Looking for Make Ahead Thanksgiving recipes, that you can easily bring to the big family dinner? These ten tried and true recipes have worked well for us!
Here in the United States we are well into planning for Thanksgiving. Who is hosting the Family (or Friends) and what are they cooking? Where are you going and what are you bringing? People who are happy to make simple meals most days suddenly want to pull together the big Norman Rockwell Experience! And we go over the parkway and through the subdivision to Grandmother’s House, bearing covered dishes. And those of us who are not doing that – who are just cooking for ourselves and our immediate family – we still want something more complicated than usual. More courses, more side dishes, everything fancier than usual. It is a major holiday, after all, and celebrates abundance!
I thought I’d put together a round up of Inhabited Kitchen recipes that might help. They all can be made ahead, so Thanksgiving Day itself is easier. Most of them can be carried easily, so work well as your contribution to the Family Thanksgiving Dinner! All are, of course, gluten free, and some are vegetarian (even vegan!)
I’ll start with, well, starters. First, my favorite dip – Essence of Onion Dip. This is the most complicated recipe in this post – not at all difficult itself but it requires Onion Marmalade to be made in advance. Well worth it, I think, if you’re trying to please your unadventurous aunt and your foodie sister at the same time! A familiar food – but better.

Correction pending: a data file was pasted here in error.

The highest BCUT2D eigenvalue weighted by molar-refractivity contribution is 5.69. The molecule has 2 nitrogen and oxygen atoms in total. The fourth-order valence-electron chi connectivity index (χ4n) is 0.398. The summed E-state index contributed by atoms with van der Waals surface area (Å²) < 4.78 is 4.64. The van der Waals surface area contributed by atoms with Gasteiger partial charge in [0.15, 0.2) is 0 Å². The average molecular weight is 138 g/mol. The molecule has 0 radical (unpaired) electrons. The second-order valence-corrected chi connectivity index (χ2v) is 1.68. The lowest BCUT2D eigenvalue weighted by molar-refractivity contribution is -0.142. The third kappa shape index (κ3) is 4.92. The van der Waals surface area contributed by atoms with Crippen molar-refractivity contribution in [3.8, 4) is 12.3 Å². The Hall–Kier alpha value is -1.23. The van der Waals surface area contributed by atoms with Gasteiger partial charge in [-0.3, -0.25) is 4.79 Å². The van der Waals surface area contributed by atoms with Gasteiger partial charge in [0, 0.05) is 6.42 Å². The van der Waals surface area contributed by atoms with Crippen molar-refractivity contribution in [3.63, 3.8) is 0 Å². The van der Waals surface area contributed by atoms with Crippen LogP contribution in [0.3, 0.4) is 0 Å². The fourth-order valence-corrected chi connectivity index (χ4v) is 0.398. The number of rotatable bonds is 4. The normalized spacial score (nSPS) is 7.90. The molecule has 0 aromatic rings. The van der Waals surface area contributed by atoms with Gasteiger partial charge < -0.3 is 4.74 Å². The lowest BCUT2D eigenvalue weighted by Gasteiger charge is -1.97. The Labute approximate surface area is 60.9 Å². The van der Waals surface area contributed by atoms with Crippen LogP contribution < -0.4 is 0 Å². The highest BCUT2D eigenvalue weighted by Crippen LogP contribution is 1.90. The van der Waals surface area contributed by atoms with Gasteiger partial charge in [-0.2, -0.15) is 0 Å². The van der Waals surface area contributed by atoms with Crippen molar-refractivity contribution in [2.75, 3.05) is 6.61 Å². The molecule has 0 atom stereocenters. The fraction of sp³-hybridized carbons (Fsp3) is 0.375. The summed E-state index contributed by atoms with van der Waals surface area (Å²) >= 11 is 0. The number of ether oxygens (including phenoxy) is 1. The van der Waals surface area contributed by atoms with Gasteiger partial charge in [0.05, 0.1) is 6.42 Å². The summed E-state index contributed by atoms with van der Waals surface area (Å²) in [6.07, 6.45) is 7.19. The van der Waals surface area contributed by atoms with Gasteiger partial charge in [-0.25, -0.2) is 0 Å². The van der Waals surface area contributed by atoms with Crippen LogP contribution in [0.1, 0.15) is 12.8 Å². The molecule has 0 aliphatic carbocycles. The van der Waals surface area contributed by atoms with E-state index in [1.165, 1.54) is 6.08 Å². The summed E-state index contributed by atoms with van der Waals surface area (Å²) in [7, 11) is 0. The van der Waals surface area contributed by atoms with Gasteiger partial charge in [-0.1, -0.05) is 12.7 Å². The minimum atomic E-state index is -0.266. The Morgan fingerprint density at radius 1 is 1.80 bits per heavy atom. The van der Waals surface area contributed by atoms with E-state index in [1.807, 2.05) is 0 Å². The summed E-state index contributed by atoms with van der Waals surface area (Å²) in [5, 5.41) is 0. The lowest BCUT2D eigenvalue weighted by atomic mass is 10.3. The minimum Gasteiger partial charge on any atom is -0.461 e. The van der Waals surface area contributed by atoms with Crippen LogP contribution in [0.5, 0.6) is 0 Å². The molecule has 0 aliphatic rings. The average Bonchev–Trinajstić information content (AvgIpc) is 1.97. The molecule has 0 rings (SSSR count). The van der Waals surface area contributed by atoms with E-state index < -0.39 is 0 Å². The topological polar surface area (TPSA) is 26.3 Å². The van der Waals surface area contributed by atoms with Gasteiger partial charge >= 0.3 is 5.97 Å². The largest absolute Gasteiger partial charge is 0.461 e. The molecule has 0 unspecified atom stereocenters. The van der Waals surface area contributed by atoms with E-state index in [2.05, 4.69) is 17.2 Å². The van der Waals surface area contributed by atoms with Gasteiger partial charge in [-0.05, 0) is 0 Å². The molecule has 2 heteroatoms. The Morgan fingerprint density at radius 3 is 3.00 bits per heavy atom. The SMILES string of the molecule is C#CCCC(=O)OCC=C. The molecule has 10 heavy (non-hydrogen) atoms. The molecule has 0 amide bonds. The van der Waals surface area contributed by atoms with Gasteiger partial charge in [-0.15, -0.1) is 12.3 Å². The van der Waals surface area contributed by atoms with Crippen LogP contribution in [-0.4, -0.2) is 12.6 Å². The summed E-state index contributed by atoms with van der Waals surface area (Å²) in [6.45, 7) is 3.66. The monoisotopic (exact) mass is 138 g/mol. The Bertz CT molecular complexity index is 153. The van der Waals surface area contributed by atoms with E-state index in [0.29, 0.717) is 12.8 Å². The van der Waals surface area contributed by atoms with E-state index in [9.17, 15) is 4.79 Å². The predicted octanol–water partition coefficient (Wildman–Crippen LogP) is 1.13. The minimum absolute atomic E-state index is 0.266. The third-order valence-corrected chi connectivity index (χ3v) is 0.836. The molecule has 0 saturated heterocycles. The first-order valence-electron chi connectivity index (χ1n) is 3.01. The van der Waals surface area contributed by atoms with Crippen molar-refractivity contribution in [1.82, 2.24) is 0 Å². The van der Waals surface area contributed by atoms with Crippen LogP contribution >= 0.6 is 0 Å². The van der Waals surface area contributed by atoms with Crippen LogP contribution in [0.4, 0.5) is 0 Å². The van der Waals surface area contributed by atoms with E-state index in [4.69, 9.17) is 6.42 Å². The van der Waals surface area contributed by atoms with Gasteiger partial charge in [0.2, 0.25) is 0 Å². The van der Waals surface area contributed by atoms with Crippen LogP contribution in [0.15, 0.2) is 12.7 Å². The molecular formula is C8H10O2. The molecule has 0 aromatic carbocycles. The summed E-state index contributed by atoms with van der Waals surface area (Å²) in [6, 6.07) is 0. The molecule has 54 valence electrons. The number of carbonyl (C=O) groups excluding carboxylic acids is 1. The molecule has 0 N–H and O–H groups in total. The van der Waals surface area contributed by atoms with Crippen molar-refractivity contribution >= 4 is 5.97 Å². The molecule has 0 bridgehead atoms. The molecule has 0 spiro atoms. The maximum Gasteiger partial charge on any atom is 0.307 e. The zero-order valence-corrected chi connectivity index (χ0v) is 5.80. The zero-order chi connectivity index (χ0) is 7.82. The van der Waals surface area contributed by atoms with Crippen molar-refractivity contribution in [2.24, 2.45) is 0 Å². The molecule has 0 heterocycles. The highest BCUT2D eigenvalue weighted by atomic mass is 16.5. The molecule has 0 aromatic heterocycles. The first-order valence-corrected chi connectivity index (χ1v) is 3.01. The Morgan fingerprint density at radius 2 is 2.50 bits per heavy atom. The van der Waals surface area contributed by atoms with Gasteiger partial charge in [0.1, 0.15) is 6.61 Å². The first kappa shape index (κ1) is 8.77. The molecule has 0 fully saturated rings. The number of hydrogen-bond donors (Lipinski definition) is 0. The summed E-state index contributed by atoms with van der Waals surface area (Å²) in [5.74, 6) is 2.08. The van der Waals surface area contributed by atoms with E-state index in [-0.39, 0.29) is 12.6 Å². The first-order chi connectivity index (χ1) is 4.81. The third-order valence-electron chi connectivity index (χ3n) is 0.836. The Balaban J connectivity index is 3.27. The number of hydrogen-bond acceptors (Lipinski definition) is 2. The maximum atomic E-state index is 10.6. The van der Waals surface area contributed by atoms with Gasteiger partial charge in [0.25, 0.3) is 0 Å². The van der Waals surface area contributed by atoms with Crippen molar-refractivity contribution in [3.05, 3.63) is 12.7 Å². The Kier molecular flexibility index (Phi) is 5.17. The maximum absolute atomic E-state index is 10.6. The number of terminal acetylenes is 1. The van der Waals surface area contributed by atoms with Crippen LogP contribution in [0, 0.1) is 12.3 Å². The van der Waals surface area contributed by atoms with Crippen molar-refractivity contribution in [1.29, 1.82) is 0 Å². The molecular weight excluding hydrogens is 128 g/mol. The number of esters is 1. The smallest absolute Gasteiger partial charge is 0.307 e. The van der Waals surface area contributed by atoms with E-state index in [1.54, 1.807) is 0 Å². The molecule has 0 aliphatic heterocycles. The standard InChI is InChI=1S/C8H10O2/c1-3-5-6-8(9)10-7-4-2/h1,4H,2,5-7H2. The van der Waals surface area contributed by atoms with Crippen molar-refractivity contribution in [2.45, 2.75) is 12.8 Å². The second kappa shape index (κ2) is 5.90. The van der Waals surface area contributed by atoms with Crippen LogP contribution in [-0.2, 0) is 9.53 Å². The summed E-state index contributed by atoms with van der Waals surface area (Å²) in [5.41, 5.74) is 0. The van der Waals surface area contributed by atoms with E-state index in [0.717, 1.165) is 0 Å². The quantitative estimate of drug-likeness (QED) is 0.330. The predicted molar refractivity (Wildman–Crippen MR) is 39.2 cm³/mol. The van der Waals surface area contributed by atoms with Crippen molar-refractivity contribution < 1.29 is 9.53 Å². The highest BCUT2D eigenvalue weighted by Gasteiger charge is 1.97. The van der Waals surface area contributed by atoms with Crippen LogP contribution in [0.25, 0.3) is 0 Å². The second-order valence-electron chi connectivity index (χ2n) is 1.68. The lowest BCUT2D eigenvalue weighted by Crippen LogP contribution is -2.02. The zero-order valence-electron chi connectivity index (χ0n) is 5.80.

I like soup as a first course for a special meal. Both of these soups can be made ahead, as they reheat beautifully. This also means they’re good as your contribution to the dinner someone else is hosting – just tell the host that you’ll need five minutes or so and a soup pot on the stove right before dinner – but you can stay out of the kitchen until then!
Cream of Celeriac is astonishingly creamy and rich – but doesn’t actually have cream (just milk) or any added starch! Which means that, while it feels luxurious, it’s not too filling as the beginning of a large meal. (Still, serve it in small bowls!)
And if you have chestnut lovers, but this year no one made Chestnut Stuffing, Chestnut Soup should mollify them… I would use the larger amount of broth, as a lighter first course, and probably skip the cream garnish – it’s quite good without it.
I probably would not serve Parsley Stuffed Portobellos at a large gathering, or if I were doing the 15 pound turkey, with stuffing and two kinds of potatoes and… But if you are only serving a few people, and roasting a turkey breast, and think you may miss stuffing… this might fit that spot. Just make sure that, if you need it to be gluten free, you use a gluten free corn muffin. (Most commercial ones are not.)